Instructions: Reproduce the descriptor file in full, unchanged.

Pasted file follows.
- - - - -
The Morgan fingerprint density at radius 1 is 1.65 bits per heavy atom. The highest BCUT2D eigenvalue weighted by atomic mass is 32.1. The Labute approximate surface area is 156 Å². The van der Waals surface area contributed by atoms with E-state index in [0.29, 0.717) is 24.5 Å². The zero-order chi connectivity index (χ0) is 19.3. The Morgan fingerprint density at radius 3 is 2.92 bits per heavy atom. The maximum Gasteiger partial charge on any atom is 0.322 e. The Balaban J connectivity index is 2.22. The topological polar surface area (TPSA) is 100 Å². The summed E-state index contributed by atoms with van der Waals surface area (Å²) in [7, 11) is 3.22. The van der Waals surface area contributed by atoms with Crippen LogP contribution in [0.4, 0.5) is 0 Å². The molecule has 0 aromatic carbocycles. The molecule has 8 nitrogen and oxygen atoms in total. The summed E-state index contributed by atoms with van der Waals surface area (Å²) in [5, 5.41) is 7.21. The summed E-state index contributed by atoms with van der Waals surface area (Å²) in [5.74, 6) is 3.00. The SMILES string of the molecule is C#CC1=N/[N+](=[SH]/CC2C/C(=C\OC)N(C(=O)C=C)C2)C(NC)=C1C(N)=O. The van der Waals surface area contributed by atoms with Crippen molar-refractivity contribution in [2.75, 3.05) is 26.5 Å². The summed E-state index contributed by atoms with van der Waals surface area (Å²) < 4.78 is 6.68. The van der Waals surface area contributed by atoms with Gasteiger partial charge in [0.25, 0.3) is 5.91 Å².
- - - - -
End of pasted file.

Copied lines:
The Morgan fingerprint density at radius 1 is 1.65 bits per heavy atom. The highest BCUT2D eigenvalue weighted by atomic mass is 32.1. The Labute approximate surface area is 156 Å². The van der Waals surface area contributed by atoms with E-state index in [0.29, 0.717) is 24.5 Å². The zero-order chi connectivity index (χ0) is 19.3. The Morgan fingerprint density at radius 3 is 2.92 bits per heavy atom. The maximum Gasteiger partial charge on any atom is 0.322 e. The Balaban J connectivity index is 2.22. The topological polar surface area (TPSA) is 100 Å². The summed E-state index contributed by atoms with van der Waals surface area (Å²) in [7, 11) is 3.22. The van der Waals surface area contributed by atoms with Crippen LogP contribution in [0.4, 0.5) is 0 Å². The molecule has 0 aromatic carbocycles. The molecule has 8 nitrogen and oxygen atoms in total. The summed E-state index contributed by atoms with van der Waals surface area (Å²) in [5, 5.41) is 7.21. The summed E-state index contributed by atoms with van der Waals surface area (Å²) in [5.74, 6) is 3.00. The SMILES string of the molecule is C#CC1=N/[N+](=[SH]/CC2C/C(=C\OC)N(C(=O)C=C)C2)C(NC)=C1C(N)=O. The van der Waals surface area contributed by atoms with Crippen molar-refractivity contribution in [2.75, 3.05) is 26.5 Å². The summed E-state index contributed by atoms with van der Waals surface area (Å²) < 4.78 is 6.68. The van der Waals surface area contributed by atoms with Gasteiger partial charge in [0.25, 0.3) is 5.91 Å².